This is not the first time he's done something like this. We went to a family day when he was in pre-school and there was a teacher sitting across from him at a table and she asked him to write his name. He picked up the pencil and wrote his name upside down and backwards, so it read correctly to her sitting across from him, like it was the most natural thing in the world. She said she'd never seen a kid do that before.

Most of the time his writing is normal. Occasionally there's a letter that's backwards or something. His writing's not that great and the spelling is still very imaginative. But every once in a while, I'll see he's written something completely mirror image. I don't know quite what to make of it. I don't think that's dyslexia. My understanding is that would cause him to read and write with the letters randomly backwards and forwards, more jumbled. And that's not what he's doing. I wonder, if in drawing the picture, he was seeing the words from inside the picture, like from the monster's perspective?

Trouble's also a lefty, and I know that can be associated with different brain activity, different ways of thinking. Not sure if that might somehow be connected. We have several left-handed people in the family, and none of them seem to have done that.

Anyone else have a kid that does this? Is it as unusual as it seems to me? Trouble absolutely has his own ideas about things. He is undoubtedly wise beyond his years in many respects, but just making grade level in others. He's a great critical and abstract thinker, he already has a shocking aptitude for negative numbers. His reading is on the lower-normal range for his age. But this backwards writing thing. It's just baffling. I'd have a problem doing it if someone asked me to, and he has trouble even comprehending that he's done something strange.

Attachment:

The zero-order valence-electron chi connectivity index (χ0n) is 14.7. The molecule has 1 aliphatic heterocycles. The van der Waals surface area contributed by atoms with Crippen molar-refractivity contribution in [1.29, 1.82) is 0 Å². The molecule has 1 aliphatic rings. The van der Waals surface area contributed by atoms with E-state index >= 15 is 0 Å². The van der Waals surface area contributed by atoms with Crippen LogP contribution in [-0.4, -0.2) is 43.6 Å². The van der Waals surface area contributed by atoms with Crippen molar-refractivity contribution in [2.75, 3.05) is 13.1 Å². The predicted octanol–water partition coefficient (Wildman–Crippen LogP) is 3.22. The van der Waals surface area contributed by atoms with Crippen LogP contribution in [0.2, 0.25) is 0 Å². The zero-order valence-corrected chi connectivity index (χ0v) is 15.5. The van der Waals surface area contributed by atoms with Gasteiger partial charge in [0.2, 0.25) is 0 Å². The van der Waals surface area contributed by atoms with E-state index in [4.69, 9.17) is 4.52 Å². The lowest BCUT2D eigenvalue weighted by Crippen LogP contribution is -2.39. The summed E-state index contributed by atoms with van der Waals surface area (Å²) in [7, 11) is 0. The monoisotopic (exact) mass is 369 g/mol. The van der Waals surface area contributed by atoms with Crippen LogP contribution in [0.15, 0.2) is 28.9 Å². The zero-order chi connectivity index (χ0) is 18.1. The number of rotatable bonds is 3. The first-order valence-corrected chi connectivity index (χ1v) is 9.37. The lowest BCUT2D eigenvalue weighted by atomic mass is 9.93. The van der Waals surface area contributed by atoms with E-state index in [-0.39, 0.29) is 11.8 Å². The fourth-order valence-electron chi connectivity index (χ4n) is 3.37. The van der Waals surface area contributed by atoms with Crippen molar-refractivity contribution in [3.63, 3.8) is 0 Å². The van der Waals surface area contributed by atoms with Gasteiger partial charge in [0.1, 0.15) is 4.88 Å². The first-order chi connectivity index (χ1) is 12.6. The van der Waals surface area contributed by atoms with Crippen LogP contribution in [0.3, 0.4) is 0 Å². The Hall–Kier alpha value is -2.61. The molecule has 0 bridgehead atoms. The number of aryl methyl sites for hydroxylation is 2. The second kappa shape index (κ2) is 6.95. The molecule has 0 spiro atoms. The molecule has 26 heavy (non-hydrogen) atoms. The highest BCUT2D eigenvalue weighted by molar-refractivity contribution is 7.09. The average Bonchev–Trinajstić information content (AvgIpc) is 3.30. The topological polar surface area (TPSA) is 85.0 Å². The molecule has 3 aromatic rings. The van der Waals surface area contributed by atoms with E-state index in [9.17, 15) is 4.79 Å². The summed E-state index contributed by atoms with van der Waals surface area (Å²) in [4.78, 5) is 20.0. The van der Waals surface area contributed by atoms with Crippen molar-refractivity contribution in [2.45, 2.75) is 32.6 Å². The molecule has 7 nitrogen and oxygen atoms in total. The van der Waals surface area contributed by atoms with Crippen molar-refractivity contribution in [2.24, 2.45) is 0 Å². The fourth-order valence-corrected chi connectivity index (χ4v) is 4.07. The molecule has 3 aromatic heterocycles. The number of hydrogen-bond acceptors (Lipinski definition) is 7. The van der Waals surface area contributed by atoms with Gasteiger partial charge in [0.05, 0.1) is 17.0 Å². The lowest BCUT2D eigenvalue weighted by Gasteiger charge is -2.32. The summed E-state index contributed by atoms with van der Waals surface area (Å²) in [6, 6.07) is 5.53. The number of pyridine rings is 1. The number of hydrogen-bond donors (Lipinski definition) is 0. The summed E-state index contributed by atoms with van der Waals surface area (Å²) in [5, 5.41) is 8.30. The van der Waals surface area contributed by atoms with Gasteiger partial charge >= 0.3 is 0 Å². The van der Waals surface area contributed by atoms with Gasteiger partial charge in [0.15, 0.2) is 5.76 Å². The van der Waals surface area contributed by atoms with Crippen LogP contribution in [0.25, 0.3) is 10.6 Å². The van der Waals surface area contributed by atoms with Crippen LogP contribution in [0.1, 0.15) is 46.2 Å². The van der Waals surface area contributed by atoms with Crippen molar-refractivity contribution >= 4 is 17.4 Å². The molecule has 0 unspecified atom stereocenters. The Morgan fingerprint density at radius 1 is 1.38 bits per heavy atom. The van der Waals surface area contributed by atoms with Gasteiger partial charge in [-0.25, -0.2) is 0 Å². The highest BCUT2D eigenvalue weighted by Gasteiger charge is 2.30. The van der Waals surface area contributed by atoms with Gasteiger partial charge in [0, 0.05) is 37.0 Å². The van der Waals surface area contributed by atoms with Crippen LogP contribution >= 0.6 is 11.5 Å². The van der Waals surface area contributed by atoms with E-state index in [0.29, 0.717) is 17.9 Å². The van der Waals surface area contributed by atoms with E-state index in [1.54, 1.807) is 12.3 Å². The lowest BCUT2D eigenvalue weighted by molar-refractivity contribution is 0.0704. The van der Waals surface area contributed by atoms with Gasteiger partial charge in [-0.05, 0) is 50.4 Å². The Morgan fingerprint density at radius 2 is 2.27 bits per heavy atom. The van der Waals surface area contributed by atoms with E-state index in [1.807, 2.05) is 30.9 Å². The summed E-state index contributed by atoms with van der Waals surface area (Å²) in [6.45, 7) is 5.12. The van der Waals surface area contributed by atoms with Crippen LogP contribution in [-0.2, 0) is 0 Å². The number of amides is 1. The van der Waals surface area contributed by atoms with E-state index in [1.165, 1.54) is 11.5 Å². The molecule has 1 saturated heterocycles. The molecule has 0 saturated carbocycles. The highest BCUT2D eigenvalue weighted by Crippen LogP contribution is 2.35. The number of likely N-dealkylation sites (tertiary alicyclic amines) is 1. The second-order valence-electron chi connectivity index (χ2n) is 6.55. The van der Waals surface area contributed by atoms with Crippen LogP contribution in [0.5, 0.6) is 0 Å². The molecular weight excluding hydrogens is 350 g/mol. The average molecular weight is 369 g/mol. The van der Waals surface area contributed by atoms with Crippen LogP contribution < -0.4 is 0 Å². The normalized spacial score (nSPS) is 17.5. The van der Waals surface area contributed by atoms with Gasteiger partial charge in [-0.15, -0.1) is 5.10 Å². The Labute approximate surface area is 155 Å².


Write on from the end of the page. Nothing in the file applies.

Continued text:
P.S. - Amazing what you can find on Google. Suppose it can't be that troubling when he's in the company of da Vinci.






A Strong Sense of Self and Desire for Order

At first, I thought it was just Trouble that had this almost OCD-like compulsion about needing things to be a certain way, but it's LT too. Now, they are messy kids. You can't walk in their rooms without stepping on a toy, they leave their dirty clothes on the bathroom floor, their shoes are always lying in the middle of a doorway. So no, it's not OCD and they are not neat-freaks. But it is the most bizarre things that they feel the need to exercise order over.

Trouble had a fit on my grandmother one day when he was about two. She was giving him a piece of cake and she couldn't figure out why he kept screaming and crying and pointing to the cake, obviously very upset. The boy LOVES chocolate cake, what could all the screaming possibly be about? "What's the matter?" she asked me, when she couldn't get a clear answer out of him. Mother's know these things about their kids. "The cake isn't standing straight up on the plate," I told her. "You're kidding!" she said in surprise. But she stood the cake up and Trouble was completely satisfied and started eating it. He's always done strange things like this.